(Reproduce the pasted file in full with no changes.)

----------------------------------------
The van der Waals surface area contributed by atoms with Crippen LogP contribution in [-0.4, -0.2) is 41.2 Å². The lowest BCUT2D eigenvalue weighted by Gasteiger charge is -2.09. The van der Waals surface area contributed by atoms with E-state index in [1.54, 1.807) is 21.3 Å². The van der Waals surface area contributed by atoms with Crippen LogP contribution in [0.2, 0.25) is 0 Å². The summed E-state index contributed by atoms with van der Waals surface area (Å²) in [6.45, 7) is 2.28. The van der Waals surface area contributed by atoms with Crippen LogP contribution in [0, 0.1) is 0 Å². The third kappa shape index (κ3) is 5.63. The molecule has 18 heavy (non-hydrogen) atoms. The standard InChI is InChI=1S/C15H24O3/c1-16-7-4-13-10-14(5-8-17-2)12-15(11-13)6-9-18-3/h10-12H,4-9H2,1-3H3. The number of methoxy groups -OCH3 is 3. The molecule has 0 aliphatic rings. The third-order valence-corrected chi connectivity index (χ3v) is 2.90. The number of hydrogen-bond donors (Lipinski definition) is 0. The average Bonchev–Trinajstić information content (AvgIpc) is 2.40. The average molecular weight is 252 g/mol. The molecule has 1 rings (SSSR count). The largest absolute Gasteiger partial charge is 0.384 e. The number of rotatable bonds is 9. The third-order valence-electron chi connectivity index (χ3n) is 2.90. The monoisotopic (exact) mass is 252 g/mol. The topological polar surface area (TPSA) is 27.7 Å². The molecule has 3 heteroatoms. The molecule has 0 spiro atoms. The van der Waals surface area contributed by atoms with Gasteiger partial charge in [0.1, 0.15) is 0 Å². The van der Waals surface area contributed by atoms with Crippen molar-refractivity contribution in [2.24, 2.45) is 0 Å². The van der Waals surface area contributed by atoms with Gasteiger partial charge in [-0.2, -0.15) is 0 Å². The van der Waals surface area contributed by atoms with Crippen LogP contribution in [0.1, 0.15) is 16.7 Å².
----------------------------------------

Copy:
The van der Waals surface area contributed by atoms with Crippen LogP contribution in [-0.4, -0.2) is 41.2 Å². The lowest BCUT2D eigenvalue weighted by Gasteiger charge is -2.09. The van der Waals surface area contributed by atoms with E-state index in [1.54, 1.807) is 21.3 Å². The van der Waals surface area contributed by atoms with Crippen LogP contribution in [0.2, 0.25) is 0 Å². The summed E-state index contributed by atoms with van der Waals surface area (Å²) in [6.45, 7) is 2.28. The van der Waals surface area contributed by atoms with Crippen LogP contribution in [0, 0.1) is 0 Å². The third kappa shape index (κ3) is 5.63. The molecule has 18 heavy (non-hydrogen) atoms. The standard InChI is InChI=1S/C15H24O3/c1-16-7-4-13-10-14(5-8-17-2)12-15(11-13)6-9-18-3/h10-12H,4-9H2,1-3H3. The number of methoxy groups -OCH3 is 3. The molecule has 0 aliphatic rings. The third-order valence-corrected chi connectivity index (χ3v) is 2.90. The number of hydrogen-bond donors (Lipinski definition) is 0. The average Bonchev–Trinajstić information content (AvgIpc) is 2.40. The average molecular weight is 252 g/mol. The molecule has 1 rings (SSSR count). The largest absolute Gasteiger partial charge is 0.384 e. The number of rotatable bonds is 9. The third-order valence-electron chi connectivity index (χ3n) is 2.90. The monoisotopic (exact) mass is 252 g/mol. The topological polar surface area (TPSA) is 27.7 Å². The molecule has 3 heteroatoms. The molecule has 0 spiro atoms. The van der Waals surface area contributed by atoms with Gasteiger partial charge in [0.1, 0.15) is 0 Å². The van der Waals surface area contributed by atoms with Crippen molar-refractivity contribution in [2.24, 2.45) is 0 Å². The van der Waals surface area contributed by atoms with Gasteiger partial charge in [-0.2, -0.15) is 0 Å². The van der Waals surface area contributed by atoms with Crippen LogP contribution in [0.1, 0.15) is 16.7 Å².